The first and at one time largest of the microstock libraries. Now part of the Getty images empire. Since 2003 we have watched the cost of photos steadily rise (good news for photographers), gone are the days when you could get a good usable image for $1, they introduced XSmall images and in effect the cost of an image tripled overnight. In early 2010 exclusive images doubled in price making istockphoto very attractive to those who are willing to tie their images to just one agency. In 2014 Istock dropped selling smaller sized images at lower rates and introduced flat pricing per image no matter what the resolution; overnight the price of our 'standard sized 2mp' image shot up by 50%, but of course buyers get the full resolution for that price.
Overall the site is still popular among corporate/business buyers, in 2013 istock opened to doors to what a lot of photographers feel are inferior images, they (at time of writing) accept pretty much anything; regardless of bad keywording or image quality - istock is still however picky in terms of intellectual property. In doing this istock have been able to massively increase the size of their image collection in the last year, the dowside being that long-tail searches often reveal lots of irrelevant, falsely titled/described cruft.
You should include iStockPhoto in your portfolio. Don't lose any sleep if as a non-exclusive you earn less on this site than on some of the other smaller sites.
The Killer Search
From all the work that goes into disambiguation of uploads istockphoto should have pretty much the best search technology ever seen at a microstock agency. Sadly the implementation leaves a lot to be desired and it's clear that some other financial or business concerns are seriously eroding the quality of search results. The search technology used makes it slightly more difficult to upload to as you have clarify the meaning of your keywords. for example include a keyword 'orange' and you will be asked to tick one of two boxes Orange (Descriptive Colour) or Orange (Citrus Fruit), or perhaps you include the keyword 'lead' the response will be Lead (Metal), Dog Lead (Pet Equipment), Leading (Moving Activity), Graphite (Material) etc. and the list goes on for 1000's of different ambiguous words in the English language. This really is cool stuff, as an image purchaser trying to clarify exactly what sort of image you want using words is a difficult business and this helps significantly.
A big decision for any photographer to make. Becoming exclusive with istock will mean that you cannot upload images to any other site. I can't comment on what it's like to be exclusive as I have no experience, many people swear by it. Exclusive photographers get a larger percentage per image purchase, and also receive 'care' from the site - istock will chase people who use your images in breach of the license on your behalf. You will also come across 'Exclusive+' which allows exclusive photographers to nominate a small amount of their images for sale at a higher price.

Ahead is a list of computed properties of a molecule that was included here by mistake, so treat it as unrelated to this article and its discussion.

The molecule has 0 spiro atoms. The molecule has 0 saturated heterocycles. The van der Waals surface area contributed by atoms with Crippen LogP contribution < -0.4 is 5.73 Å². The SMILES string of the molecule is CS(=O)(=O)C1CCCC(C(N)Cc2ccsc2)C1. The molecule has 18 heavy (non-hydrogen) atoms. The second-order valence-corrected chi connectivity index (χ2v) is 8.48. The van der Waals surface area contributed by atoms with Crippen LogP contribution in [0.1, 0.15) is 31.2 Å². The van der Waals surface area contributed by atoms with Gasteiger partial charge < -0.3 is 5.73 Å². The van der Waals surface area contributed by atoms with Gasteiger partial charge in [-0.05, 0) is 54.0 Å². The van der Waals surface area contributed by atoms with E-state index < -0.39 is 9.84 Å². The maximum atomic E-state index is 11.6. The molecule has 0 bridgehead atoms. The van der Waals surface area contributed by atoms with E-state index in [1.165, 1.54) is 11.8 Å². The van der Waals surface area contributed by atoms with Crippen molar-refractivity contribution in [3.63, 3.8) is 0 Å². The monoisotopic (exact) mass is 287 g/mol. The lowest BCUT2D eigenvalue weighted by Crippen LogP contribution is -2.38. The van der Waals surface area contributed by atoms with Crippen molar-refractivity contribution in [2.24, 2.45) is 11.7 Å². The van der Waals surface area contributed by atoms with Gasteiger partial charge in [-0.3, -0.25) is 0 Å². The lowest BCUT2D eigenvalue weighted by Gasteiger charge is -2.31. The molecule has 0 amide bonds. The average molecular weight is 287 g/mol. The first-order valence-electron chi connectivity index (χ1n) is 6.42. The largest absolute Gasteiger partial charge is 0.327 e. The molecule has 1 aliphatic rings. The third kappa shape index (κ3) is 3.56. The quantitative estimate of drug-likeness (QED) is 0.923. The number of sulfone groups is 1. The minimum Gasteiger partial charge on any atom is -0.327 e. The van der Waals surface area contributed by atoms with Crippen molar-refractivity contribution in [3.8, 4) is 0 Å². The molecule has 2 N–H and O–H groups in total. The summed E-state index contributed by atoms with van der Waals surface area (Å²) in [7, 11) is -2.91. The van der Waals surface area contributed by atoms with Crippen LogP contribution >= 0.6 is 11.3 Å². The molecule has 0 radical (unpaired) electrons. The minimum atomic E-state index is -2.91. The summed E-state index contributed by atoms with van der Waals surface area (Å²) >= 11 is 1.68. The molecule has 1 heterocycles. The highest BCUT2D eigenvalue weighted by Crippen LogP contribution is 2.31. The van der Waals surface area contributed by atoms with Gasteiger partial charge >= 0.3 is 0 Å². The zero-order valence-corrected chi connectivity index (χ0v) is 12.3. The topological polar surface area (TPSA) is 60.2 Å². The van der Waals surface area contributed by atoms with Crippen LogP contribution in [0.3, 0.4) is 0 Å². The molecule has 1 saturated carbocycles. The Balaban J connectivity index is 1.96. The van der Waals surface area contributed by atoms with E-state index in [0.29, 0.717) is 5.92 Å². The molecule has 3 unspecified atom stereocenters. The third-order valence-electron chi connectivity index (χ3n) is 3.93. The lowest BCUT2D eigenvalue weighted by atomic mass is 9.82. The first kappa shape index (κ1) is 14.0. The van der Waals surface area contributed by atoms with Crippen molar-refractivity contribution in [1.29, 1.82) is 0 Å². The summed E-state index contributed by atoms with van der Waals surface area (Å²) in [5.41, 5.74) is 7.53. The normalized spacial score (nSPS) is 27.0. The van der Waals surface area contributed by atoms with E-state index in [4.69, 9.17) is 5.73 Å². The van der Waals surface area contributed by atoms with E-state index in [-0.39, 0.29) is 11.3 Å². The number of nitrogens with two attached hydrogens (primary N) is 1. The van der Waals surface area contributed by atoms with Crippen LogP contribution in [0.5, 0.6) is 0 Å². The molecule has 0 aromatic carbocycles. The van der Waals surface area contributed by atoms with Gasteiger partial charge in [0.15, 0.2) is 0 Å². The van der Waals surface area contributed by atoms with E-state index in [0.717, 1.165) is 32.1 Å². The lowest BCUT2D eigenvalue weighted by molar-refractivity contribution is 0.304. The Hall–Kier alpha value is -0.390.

The top exclusive photographers also get to sell their images via getty's image network (including photodisk) increasing sales potential dramatically.
Audio, Video, Ilustration, Music, Flash, Logos...
Along with several other agencies istockphoto also accept video, vector illustrations, and submissions to their audio library 'istockaudio'. Even if you only contribute photographs to istock it's important to consider that buyers may find istock a convenient one-stop-shop for all their media needs, and these buyers will be your potential customers.
It's true that at present many buyers are only in the market for images, but demand for video is growing fast and royalty rates are higher. I can see one recipe for success in this emerging market is having quality video with matching print resolution images, hence designers can create matching online video and web/print campaigns; perhaps even just the option to go back and download matching images if they become needed will be enough to make your video work stand out.
Istock is the only major microstock site that does not support FTP/SFTP upload. There are a couple of work-arounds for this. Firstly there is the istock image manager available for download from their site (istockphoto.com/ws_client_intro.php). The second option is to use picworkflow or similar upload assistant to submit images but make sure you log into istockphoto and set those categories and keywords once the upload is done. The third option is a simple time saver: bookmark the page that is shown when you have clicked “upload > image type” (the one with a browse button) put the bookmark in a shortcut bar in your browser, then once you have logged in you can click it and save yourself a couple of clicks and page loads for every image you want to upload i.e. just click that shortcut when you receive the upload confirmation page and you are ready for another image.
Public Lightboxes are a great way of showcasing a range of at least 20 of your images that feature related subjects or styles. These are a great targeted landing page for you to link to from somewhere else online (twitter, blog, website etc.). External Resource: Impact of using lightboxes (via microstocks.wordpress.com)
Number of images estimate: Getty/istock are tight lipped about the number of images in the istock collection.
Despite my criticisms of this site, the low royalty level (a low 15% for non exclusives, compared to previous levels of about 28%), the fact that it has fallen from the #1 spot, tedious keywording process etc, I still recommend istockphoto as one of the top three earning microstock agencies. The microstock market moves and changes all the time, although slipping, In 2015 istockphoto is still my 3rd largest earner, with a comfortable lead ahead of fotolia this I think is very much set to change when I next analyse and publish my earnings in detail.